photography by Isabella Pearce @isabellapearce1

What is the importance of grassroots activism in implicating wider change?

I think that every time society, or the law, or anything has progressed, it’s always come from a grassroots movement. Take Martin Luther King – he was an ordinary pastor in the community.

Thinking about that is something I find very hopeful. Historically, change has always come from grassroots movements – and I think that is becoming louder now.
I don’t know whether this is because it’s on social media, but I think change is always going to come from grassroots movements.

Change isn’t going to come from someone who’s comfortable.

If anything, the people who are going to try and stay in the way of change are the people who are comfortable, because they like how things are going for them.


Right now in Chile, there have been lots of protests – mass protests in the streets. Historically, politicians would try and get everyone on their side to vote them in, promising fairer wages and working on behalf of the people – but, as soon as they get into politics (because a politician’s wage is 33 times the minimum wage in Chile) they then start going back on all the things they’ve said. So change is always going to come from people who aren’t in government, and this has always been the case.

photography by Isabella Pearce @isabellapearce1

Going back to you, what are some of your biggest successes in 2019?

I guess for me, it’s been more about the success I feel I’ve achieved in finding a community.

Two weeks before the deadline came for Period, my long-term relationship ended and then two weeks after my book launched a friend from school killed himself. So, the end of last year was so emotional and so strange. I think when you end a long-term relationship. there are so many people who you go their separate ways, and I felt really lonely as an artist.

Living with my parents at the time, it was almost like I had to start afresh. I didn’t have the comfort of going into a workplace where I got to see a group of people, and I’ve learned this year that you can still have that, but you have to make the effort. You can find other pockets of community.

I’ve made a really good friend Venus, who is another illustrator. We launched a podcast together called The Loneliness Collaboration, because we both felt really lonely and both connected with that.

I think this year has been about learning that I need to live my life – and that when I do that, my work is much better. At the beginning of my career, I was full-time working, doing illustration on the side, working in retail on the weekends – there were a good few years where I was really hustling. Now, I almost have to undo those things – for example, working on the weekends. I want to be an example of someone who has more fun, and I think that’s been a success for me.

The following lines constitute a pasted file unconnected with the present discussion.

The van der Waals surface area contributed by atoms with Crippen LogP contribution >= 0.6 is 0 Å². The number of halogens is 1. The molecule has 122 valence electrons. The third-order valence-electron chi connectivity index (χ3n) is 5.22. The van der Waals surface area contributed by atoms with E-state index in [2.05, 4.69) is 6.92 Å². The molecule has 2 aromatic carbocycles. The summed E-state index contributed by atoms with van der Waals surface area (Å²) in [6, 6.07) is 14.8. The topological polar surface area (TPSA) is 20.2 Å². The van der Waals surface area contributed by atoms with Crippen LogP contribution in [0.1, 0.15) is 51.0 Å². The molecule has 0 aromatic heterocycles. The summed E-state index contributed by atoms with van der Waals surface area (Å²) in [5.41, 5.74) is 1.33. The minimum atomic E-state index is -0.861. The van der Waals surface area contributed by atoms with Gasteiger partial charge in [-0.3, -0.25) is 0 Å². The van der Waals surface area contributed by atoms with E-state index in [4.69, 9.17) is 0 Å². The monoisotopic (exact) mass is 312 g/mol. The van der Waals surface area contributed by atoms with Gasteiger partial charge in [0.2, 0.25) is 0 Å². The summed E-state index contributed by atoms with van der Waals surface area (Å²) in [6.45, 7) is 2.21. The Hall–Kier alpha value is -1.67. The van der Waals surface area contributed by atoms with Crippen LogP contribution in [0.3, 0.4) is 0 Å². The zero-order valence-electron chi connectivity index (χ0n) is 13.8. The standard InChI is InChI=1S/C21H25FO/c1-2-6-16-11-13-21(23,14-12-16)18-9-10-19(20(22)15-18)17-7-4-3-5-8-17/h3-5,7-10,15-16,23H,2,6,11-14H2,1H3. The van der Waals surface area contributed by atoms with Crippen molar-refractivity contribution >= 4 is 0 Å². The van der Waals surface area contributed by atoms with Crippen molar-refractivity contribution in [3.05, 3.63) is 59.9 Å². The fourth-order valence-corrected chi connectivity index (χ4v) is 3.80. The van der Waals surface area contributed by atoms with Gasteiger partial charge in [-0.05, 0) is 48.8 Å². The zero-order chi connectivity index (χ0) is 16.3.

I’ve also found an amazing creative community this year where we are all so there for each other. It’s just so nice. I’ve always been the creative one in my friendship group, and I’ve had this thing which is mine and I’ve been really lonely in it. So, to be able to have those experiences where none of us have an ego in the room and we’re all each other’s fans – finding this pure friendship and creative community we’ve cultivated feels like such a success. Either I’ve gravitated towards them or they’ve gravitated towards me, and I believe that I can set that example to future creative people. You are stronger together in every sense of the word.

What’s in store for 2020?

I’m working on my second book which will be out next year. I’m also part of a huge campaign with a big international beauty brand.

I love that I know everything I’ve made – which I may have had to work a little bit harder for – but it’s mine, and no one can take that away from me. That is something I wish someone had told me, because I always used to be so envious of people who had so much. However, I don’t think I’ve never expected anyone to give me anything, so I know what I want to do and I know the projects I want to make. I have so many ideas, but I know that everything I want to do, I can do on my own.

design by Myla Yeomans

To see more of Natalie’s work head to her website and instagram

Interview carried out by Hannah Robathan and Isabella Pearce, co-founders of shado